HTML4.0  includes the TABINDEX and ACCESSKEY elements.  TABINDEX allows authors to define a keyboard navigation order for links and form controls and ACCESSKEY allows quick keys to be defined for frequently used links and form controls.
In order to ensure full accessibility, alternative contact information should always be provided (e.g. email, phone numbers, fax numbers and postal addresses).

C.3 Sample Automated Tools

C.3.1 LABEL Maker

Whenever a form control without an implict label (e.g. edit box, pull down menu, etc.) is inserted, this tool automatically defines a default ID for the form control and uses this to link an associated LABEL element (using the "for" attribute). The tool immediately places the LABEL to the right of the form control with focus. Tooltip text informs the user that a label text should be entered and that the position of the label can be changed. If the user changes the form controls ID, the tool will ask the user if they wish to update the LABEL's "for" attribute as well. After a LABEL has been created, selection of the LABEL or FORM control will cause a visual emphasis of both elements in the associated pair.element.

C.3.2 FIELDSET Grouper

This tool will suggest the creation of a FIELDSET group box whenever an ungrouped set of five or more form controls is inserted by the author. If the author agrees, a FIELDSET element will be inserted to enclose the controls. The LEGEND element that defines a heading of the group box will receive focus at the end of the operation and a tool tip will instruct the author to enter a heading for the controls.

C.3.3 TABINDEX and ACCESSKEY Assignment Mode

This tool is a mode that allows the user to define either tab order or a hotkey. Once the mode is activated (by menu item or toolbar button), the present tab order and any existing hot keys are displayed. The author can the change the tab order by selecting the links or form controls in the preffered order, with the mouse or keyboard. Holding a key while selecting a link or form contol will create an ACCESSKEY shortcut.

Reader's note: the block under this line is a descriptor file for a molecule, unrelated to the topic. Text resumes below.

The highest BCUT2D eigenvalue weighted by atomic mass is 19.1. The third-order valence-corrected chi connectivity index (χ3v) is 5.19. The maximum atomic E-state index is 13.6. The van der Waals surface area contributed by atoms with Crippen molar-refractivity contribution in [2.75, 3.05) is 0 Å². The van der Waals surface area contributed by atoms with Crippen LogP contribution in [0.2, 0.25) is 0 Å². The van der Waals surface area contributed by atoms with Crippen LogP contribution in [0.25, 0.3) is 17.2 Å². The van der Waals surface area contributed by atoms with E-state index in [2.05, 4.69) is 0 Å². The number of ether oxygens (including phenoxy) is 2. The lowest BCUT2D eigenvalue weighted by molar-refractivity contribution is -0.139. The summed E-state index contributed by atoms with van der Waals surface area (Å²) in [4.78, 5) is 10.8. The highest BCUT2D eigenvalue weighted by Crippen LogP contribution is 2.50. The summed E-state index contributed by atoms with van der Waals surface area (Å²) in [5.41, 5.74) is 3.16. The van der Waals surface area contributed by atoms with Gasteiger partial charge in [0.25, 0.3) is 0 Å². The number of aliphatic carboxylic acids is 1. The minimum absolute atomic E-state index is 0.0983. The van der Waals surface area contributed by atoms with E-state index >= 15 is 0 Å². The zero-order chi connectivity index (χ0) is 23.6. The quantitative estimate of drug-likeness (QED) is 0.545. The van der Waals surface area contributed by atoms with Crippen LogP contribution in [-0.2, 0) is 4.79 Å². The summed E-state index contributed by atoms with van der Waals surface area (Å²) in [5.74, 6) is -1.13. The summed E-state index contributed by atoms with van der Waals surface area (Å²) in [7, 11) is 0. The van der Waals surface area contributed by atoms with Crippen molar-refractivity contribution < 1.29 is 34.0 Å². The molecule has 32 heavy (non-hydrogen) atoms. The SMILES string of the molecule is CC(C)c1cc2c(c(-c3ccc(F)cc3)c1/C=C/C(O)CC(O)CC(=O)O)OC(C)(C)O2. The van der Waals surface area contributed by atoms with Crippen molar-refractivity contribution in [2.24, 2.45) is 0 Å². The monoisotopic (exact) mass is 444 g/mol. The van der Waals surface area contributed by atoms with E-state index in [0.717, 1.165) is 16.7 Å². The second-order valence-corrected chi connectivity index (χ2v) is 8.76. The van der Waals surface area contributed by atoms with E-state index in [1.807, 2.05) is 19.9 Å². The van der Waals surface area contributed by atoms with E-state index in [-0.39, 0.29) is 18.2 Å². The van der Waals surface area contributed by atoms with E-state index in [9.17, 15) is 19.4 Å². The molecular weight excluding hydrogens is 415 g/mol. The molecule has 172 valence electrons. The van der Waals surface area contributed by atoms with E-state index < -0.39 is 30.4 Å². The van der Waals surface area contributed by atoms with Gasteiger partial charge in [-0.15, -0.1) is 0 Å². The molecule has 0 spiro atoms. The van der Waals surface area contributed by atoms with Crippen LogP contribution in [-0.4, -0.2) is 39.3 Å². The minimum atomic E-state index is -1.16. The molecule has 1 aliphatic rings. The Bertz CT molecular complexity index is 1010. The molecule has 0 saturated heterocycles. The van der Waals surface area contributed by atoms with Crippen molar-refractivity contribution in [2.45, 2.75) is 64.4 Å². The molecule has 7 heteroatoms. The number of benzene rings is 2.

Appendix D: HTML4.0 File Conversion Module

Section Editors: Richards, Treviranus, ???

[Priority 1] Avoid removing or modifying existing structure (especially "alt"-text) without user notification.

[Priority 1] Avoid automated use of any inaccessible markup.

D.1 Sample Support Strategies

D.2 Sample Automated Tools


6 Acknowledgments

7 References

[HTML40]
"HTML 4.0 Recommendation", D. Raggett, A. Le Hors, and I. Jacobs, eds. The HTML 4.0 Recommendation is available at:
http://www.w3.org/TR/REC-html40/.
[CSS1]
"CSS, level 1 Recommendation", B. Bos, H. Wium Lie, eds. The CSS1 Recommendation is available at:
http://www.w3.org/TR/REC-CSS1-961217/.
[CSS2]
"CSS, level 2 Recommendation", B. Bos, H. Wium Lie, C. Lilley, and I. Jacobs, eds. The CSS2 Recommendation is available at:
http://www.w3.org/TR/REC-CSS2/.
[WAI-PAGEAUTH]
"WAI Accessibility Guidelines: Page Authoring", G. Vanderheiden, W. Chisholm, and I. Jacobs, eds. These guidelines for designing accessible documents are available at:
http://www.w3.org/TR/WD-WAI-PAGEAUTH.
[Page Authoring Techniques]
"WAI Accessibility Guidelines: Page Authoring Techniques", G. Vanderheiden, W. Chisholm, and I. Jacobs, eds. These guidelines for designing accessible documents are available at:
http://www.w3.org/WAI/wai-gl-techniques.
[CSS2-ACCESS]
"WAI Resources: CSS2 Accessibility Improvements", I. Jacobs and J. Brewer, eds. This document, which describes accessibility features in CSS2, is available at:
http://www.w3.org/WAI/References/CSS2-access.
[HTML4-ACCESS]
"WAI Resources: HTML 4.0 Accessibility Improvements", I. Jacobs, J. Brewer, and D. Dardailler, eds. This document, which describes accessibility features in HTML 4.0, is available at:
http://www.w3.org/WAI/References/HTML4-access.
[Access Aware Authoring Tools]
"The Three -tions of Accessibility-Aware HTML Authoring Tools", J. Richards. Available at:
http://www.utoronto.ca/atrc/rd/hm/3tions.htm.

Copyright 1998 W3C (MIT, INRIA, Keio ), All Rights Reserved.